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Top tips on how to get your children interested in money
Thursday 03 Nov 2016 Author: Emily Perryman

Explaining the ins and outs of investing to an apathetic teenager doesn’t sound like the most enjoyable way to spend a Sunday afternoon, but it is possible to make money fun and relevant for your children.

Nobody’s suggesting talking to your six year-old about interest rates and compounding, but this is considered an ideal age to introduce the concept of money. A lot of parents start giving pocket money to their children from age six – and if you link it to tasks around the house they can begin to understand that there is a connection between work and money.

‘Starting too early is likely to be unproductive but introducing pocket money at around six to eight years-old can be a good way of getting them thinking about money and realising that they can then decide for themselves whether to make a purchase or not. If they want extra money, paying them to do jobs can help them learn that money needs to be earned,’ says Charlie Musson, spokesperson for AJ Bell Youinvest.

For slightly older children you could consider an Osper card – a pre-paid debit card for kids aged between eight and 18 years-old. The card is linked to an app which lets children track their spending and saving each month. Parents get their own app which enables you to set an allowance, oversee spending, load emergency money and lock the card if it gets lost or stolen.

Most banks offer children’s savings accounts, which can be a useful way of teaching your kids about the benefits of saving as well as some basic principles around interest – although this concept is difficult in the extremely low-interest rate environment.

If you start early, by the time your children reach their teenage years they will already have seen how powerful saving up can be – especially if they’ve managed to buy the things they desperately want.

Making it relevant

Teenage years are also a good time to introduce the idea of investing. Given that it’s a pretty dry subject, it needs to be made relevant to their current interests.

Holly Mackay, founder and chief executive of Boring Money, says people tend to over-complicate the stock market, whereas it’s all down to supply and demand. She references Theo Walcott and a cupcake when she gives talks to children at schools.

‘Why does one earn £4 million a year, and one cost 50p? Supply and demand. Supply: there’s only one Theo Walcott but even I can make a cupcake. Demand: practically everyone on earth apart from me would rather have Walcott than a cupcake. Once we understand the impact of supply and demand, desire and perception and scarcity – well that’s basically it.

‘Another example is to get them to discuss whether they would buy Microsoft (MSFT:NDQ), which makes Xbox, or Sony (6758:T), which makes PlayStation, and what the impact on the share price would be if I invented an equivalent that I could sell for £5.

‘As with all of us, it’s about jumping beyond the dull graphs and making it real and relevant to the audience,’ Mackay explains.

Lee Goggin, co-founder of, uses a light-touch approach when he speaks to his own teenage sons about investment. If they are interested in a particular product, Goggin encourages them to look into the company behind it.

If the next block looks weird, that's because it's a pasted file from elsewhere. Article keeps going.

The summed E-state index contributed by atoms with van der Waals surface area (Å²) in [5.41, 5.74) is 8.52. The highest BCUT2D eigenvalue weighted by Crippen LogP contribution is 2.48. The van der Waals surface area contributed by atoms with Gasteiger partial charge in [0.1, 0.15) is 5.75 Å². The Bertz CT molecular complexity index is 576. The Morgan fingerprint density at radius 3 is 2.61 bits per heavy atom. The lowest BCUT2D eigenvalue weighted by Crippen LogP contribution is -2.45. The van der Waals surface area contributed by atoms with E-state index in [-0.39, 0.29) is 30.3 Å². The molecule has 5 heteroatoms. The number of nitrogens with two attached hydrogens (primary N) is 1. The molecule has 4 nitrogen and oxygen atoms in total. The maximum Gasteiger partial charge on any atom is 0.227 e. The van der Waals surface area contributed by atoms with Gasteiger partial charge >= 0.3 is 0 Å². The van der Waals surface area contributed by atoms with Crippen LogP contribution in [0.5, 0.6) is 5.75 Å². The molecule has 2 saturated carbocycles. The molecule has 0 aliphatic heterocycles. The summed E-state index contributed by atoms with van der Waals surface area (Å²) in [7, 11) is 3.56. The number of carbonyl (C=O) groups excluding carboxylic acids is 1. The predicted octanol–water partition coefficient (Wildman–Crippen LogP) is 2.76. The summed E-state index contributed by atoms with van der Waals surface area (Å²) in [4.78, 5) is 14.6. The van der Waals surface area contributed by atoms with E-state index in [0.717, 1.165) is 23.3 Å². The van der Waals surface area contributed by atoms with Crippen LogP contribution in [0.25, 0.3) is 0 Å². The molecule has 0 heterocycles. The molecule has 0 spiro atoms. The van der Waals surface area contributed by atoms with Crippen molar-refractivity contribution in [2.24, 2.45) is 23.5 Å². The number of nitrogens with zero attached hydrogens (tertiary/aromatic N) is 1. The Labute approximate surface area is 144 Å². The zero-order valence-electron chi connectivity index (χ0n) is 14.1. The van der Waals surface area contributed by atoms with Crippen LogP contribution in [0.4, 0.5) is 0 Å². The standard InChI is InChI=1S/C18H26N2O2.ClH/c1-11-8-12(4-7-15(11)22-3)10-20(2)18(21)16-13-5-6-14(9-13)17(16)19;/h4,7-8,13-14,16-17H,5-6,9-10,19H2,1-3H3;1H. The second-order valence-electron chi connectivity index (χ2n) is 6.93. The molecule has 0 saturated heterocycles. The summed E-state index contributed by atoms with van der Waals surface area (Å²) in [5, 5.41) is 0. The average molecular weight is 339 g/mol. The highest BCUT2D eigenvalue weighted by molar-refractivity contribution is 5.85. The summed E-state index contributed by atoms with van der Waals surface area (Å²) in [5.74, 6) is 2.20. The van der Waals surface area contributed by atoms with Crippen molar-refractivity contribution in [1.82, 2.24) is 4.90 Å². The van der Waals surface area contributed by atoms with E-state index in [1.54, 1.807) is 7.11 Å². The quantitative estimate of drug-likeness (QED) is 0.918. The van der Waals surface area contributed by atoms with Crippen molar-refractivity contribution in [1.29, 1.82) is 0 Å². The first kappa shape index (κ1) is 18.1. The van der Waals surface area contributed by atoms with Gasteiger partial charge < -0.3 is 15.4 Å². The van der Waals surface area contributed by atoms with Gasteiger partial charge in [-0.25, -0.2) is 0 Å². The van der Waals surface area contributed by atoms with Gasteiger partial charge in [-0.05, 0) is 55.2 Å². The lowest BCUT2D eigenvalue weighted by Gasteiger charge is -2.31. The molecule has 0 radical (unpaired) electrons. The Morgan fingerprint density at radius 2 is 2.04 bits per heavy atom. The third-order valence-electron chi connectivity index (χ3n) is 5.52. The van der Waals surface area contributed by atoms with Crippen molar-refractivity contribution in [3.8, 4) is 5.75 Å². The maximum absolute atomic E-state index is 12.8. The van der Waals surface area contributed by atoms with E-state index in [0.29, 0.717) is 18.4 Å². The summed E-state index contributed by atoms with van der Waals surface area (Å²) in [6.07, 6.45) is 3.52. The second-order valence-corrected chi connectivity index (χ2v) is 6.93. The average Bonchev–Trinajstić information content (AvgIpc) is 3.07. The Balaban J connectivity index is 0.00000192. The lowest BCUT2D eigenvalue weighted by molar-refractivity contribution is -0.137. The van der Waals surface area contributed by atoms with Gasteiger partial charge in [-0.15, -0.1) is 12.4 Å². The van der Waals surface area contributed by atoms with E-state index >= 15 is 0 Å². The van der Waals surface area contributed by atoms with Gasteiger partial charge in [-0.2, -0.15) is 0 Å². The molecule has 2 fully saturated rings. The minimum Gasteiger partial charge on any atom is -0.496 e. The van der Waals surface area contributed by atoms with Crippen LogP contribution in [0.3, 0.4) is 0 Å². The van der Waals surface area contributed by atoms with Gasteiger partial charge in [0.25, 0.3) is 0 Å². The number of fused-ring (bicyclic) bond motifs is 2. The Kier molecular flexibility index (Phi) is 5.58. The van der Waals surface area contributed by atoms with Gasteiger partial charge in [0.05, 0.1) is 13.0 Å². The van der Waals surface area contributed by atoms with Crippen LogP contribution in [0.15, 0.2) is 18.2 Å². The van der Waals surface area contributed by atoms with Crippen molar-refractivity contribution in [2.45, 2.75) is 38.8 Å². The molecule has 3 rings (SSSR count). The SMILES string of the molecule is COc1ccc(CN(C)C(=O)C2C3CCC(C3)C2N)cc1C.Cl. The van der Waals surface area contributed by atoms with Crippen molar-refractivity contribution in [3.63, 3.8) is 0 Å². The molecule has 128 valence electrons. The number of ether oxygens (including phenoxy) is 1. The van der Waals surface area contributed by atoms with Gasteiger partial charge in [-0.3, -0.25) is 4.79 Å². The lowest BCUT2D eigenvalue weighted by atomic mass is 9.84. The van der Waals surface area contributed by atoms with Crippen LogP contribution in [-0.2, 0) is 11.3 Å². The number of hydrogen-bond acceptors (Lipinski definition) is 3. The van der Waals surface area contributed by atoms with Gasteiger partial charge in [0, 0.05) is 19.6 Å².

‘They both like Apple (AAPL:NDQ) because they use the devices all the time and it looks like Samsung (005930:KS), Apple’s main rival, has some issues with batteries in its latest  phones exploding.

‘About 18 months ago, they wanted to invest in Sony because it makes PlayStation. We looked under the bonnet, I explained the basics, we weighed up the pros and cons of investing and decided that it wasn’t a great share to own. It has gone down since then.

‘Even so, they are relatively free to choose what they invest in. The younger of the two wanted shares in Tesco (TSCO), for example. That looks like one we’ll be holding for a while. It’s all part of a learning curve though and, at 13, he’s got plenty of time on his side as an investor,’ says Goggin.

Cute little girl wearing eyeglasses putting coin into piggy bank

Looking ahead

If you’ve opened a stocks and shares Junior ISA on behalf of your child, it’s a good idea to explain what you’re investing in and why. You can also try to teach the concept of long-term investing – how you’re building a valuable fund for your children for when they turn 18 and head off to university.

‘There may be firms that they interact with on a daily basis that you could invest in on their behalf, such as Disney (DIS:NYSE), Facebook (FB:NDQ), Amazon (AMZN:NDQ) or Google (GOOGL:NDQ),’ says Musson.

‘If you don’t want your child to have access to the funds when they are 18 or you want to teach them about very long-term planning, you can open a Junior SIPP on their behalf and introduce them to investing that way,’ he adds.

In terms of investment principles, Andrew Craig, founder of Plain English Finance and author of How to own the world, suggests showing your children how they can own assets in every major region of the world. This starts to introduce the concept of diversification. Your children might find it pretty exciting to realise they’re investing in exotic countries like India and China – for example through a multi-asset fund.

You can also demonstrate how important and effective regular investing is. ‘It will be fun if every now and then they can take the money they’ve made and buy themselves a great present with the proceeds – but not with all of what they’ve saved,’ adds Craig. (EP)

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